With the NFL's suspension of Baltimore Ravens running back Ray Rice this week, following a video that surfaced of him assaulting his then-fiancée, much of the local response has focused on 49ers defensive tackle Ray McDonald, who was arrested over Labor Day weekend on suspicion of felony domestic violence after an altercation with his pregnant fiancée.
McDonald played in the first game of the season against the Dallas Cowboys, but not without criticism from local media who thought he should have been put on administrative leave until the legal process was complete.
The San Jose Police Department said McDonald's fiancée had “visible injuries,” and the Sac Bee reports that police were previously called to his house in May. McDonald has not been charged and his court date is set for September 15.
At today's San Francisco Board of Supervisors meeting, Supe. London Breed introduced a resolution denouncing the franchise and saying McDonald should not be allowed to play in the 49ers' next game on Sunday, September 14. You can read an excerpt of the resolution below.
But based on what 49ers CEO Jed York said today in a radio interview, Breed — and anyone else who wants to see McDonald sit — won't get their way.
As the Merc reports, York said McDonald will not be punished until more evidence around the case emerges.
"Ray McDonald is not Ray Rice," York said. "As a society, we have a sense of saying, 'You didn't do it with Ray Rice right away, so you need to overdo it with Ray McDonald, or whoever else it is.' I don't believe that's the country we live in. I don't think that's a fair way to approach it."
York continued: "I don't have enough information to convict Ray McDonald in one way or another. The legal process hasn't vetted itself. The criminal investigation has not vetted itself yet."
Former 49ers players Steve Young and Ronnie Lott have spoken out against the team's decision to play McDonald.
Supe. London Breed includes a quote from former 49er Brent Jones in her resolution, which you can read an excerpt of below:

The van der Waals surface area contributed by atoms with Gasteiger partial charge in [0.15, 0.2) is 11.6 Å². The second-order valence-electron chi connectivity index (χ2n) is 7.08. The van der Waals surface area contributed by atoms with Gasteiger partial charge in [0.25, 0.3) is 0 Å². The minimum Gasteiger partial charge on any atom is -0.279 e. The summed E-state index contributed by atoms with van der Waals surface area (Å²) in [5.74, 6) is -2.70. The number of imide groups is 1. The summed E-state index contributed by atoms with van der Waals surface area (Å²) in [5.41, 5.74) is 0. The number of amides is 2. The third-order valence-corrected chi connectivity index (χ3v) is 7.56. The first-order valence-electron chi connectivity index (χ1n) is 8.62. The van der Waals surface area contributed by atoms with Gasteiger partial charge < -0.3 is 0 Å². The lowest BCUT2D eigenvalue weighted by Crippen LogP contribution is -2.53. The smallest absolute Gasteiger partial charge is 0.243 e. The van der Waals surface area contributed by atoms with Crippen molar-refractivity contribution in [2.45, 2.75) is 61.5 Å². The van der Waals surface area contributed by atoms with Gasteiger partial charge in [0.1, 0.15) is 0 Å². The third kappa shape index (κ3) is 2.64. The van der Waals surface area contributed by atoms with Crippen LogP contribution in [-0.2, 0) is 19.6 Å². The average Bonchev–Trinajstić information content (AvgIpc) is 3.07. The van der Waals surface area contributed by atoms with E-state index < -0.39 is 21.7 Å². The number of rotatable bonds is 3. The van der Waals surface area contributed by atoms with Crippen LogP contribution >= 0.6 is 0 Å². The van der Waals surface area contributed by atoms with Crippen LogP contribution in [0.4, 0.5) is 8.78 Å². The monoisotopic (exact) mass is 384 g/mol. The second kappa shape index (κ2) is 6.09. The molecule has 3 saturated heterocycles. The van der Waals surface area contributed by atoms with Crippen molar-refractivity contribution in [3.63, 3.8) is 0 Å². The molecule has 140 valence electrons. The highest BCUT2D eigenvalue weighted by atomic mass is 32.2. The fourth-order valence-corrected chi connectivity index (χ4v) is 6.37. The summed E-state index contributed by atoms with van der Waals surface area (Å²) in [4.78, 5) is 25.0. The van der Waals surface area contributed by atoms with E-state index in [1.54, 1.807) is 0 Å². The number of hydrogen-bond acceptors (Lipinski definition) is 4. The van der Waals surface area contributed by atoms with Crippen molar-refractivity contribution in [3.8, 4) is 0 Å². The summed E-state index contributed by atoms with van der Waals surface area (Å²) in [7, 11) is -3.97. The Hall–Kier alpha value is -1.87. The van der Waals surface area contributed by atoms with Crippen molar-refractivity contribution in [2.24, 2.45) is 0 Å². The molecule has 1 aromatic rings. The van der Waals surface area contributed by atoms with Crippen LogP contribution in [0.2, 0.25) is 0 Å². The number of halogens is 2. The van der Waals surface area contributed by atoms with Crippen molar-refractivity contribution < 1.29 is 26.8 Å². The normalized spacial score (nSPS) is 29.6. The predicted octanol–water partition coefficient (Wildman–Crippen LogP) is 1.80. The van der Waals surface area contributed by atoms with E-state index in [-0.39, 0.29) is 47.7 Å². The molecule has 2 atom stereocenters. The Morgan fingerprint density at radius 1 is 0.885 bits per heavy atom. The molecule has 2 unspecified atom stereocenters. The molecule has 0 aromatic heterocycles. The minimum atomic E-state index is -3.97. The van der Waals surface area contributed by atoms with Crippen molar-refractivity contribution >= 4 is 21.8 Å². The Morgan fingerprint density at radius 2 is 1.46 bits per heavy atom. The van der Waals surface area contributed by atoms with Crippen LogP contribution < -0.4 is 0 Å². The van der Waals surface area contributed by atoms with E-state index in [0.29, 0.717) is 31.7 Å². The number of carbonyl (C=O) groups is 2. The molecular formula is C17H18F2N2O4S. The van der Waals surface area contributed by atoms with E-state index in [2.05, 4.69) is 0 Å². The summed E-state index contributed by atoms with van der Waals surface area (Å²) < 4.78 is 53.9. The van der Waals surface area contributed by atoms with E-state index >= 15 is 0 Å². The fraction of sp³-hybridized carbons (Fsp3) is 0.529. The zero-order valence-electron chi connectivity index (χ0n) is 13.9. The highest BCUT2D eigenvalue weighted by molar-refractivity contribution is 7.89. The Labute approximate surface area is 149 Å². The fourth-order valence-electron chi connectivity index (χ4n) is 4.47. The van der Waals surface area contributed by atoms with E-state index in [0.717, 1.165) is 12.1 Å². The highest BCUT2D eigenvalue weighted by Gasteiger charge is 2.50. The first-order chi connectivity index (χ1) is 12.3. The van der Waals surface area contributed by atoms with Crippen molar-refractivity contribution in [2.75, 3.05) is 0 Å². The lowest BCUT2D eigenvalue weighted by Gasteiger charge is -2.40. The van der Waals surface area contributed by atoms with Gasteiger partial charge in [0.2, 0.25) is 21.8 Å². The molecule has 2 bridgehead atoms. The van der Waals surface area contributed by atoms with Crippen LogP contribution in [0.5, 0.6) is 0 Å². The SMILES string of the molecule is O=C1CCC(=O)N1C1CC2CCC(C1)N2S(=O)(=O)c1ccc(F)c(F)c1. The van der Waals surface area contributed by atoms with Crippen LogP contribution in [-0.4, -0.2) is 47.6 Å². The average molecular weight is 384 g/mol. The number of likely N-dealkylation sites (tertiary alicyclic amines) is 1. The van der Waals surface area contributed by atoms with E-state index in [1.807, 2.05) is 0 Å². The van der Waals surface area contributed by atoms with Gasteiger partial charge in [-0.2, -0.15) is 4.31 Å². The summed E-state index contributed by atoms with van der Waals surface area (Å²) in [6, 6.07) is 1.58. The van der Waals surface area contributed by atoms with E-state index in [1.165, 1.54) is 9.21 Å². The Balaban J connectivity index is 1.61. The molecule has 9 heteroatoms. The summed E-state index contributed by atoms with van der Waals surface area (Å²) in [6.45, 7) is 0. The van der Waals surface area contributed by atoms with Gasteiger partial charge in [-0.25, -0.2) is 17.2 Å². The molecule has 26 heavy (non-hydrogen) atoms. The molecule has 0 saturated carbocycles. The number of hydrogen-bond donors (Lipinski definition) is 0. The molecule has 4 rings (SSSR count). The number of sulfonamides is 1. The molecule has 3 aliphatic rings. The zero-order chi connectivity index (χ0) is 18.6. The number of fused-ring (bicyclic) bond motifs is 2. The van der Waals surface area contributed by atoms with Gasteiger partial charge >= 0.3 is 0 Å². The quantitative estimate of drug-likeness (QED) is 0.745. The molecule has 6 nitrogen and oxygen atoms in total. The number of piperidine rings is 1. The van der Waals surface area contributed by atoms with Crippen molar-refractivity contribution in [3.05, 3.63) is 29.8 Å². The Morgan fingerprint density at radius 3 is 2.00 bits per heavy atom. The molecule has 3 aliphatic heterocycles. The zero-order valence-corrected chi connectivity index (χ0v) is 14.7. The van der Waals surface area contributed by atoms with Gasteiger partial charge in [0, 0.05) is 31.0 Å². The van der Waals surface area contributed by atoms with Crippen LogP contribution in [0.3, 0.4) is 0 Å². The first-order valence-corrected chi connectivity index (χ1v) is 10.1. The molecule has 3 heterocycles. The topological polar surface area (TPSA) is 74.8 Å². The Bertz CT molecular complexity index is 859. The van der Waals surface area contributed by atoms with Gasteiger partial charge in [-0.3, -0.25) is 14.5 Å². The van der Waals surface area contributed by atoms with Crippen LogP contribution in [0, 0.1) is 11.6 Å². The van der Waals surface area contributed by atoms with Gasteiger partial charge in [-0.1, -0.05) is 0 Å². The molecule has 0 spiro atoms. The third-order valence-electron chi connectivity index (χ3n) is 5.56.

WHEREAS, On Sunday August 31st, 49er defensive end Ray McDonald was arrested and booked into Santa Clara County Jail on felony domestic violence charges, which the Santa Clara district attorney is currently investigating; and
WHEREAS, Only one week after his arrest, and in spite of the serious criminal charges against him, the 49ers allowed Mr. McDonald to play in their September 7 game against the Dallas Cowboys; and
WHEREAS, While criminal defendants are innocent until proven guilty and prosecutors must prove charges beyond a reasonable doubt, the threshold of accountability should rightly lower for decisions about participating in a corporate athletic event for the public’s entertainment; and
WHEREAS, 49ers legend Brent Jones recently said, “The logical, thoughtful leadership move would be not to have [Mr. McDonald] play;” and
WHEREAS, In most cases the city of San Francisco places its own employees, such as police officers and firefighters, on paid administrative leave pending the investigation of serious criminal charges related to their job; and
WHEREAS, Mr. McDonald should be held to the same standard as everyone else whose uniform bears the name “San Francisco”; and
WHEREAS, The National Football League (NFL) only suspended Baltimore Ravens running back Ray Rice for two games after video surfaced of him dragging his unconscious then-fiancée out of a public elevator; and
WHEREAS, NFL Commissioner Roger Goodell subsequently apologized for the unjustifiably lax treatment of Mr. Rice; and
WHEREAS, The National Football League specifically, major league sports in general, and American culture must do more to stop domestic violence and protect the victims of abuse; now, therefore, be it
RESOLVED, That the Board of Supervisors denounces the 49ers’ decision to allow Ray McDonald to play on Sunday September 7 and urges the 49ers not to repeat the same mistake this Sunday September 14; and, be it
FURTHER RESOLVED, That the Board of Supervisors urges the 49ers and the NFL to reevaluate and strengthen their procedures for addressing accusations of criminal activity, particularly domestic violence, levied against their personnel.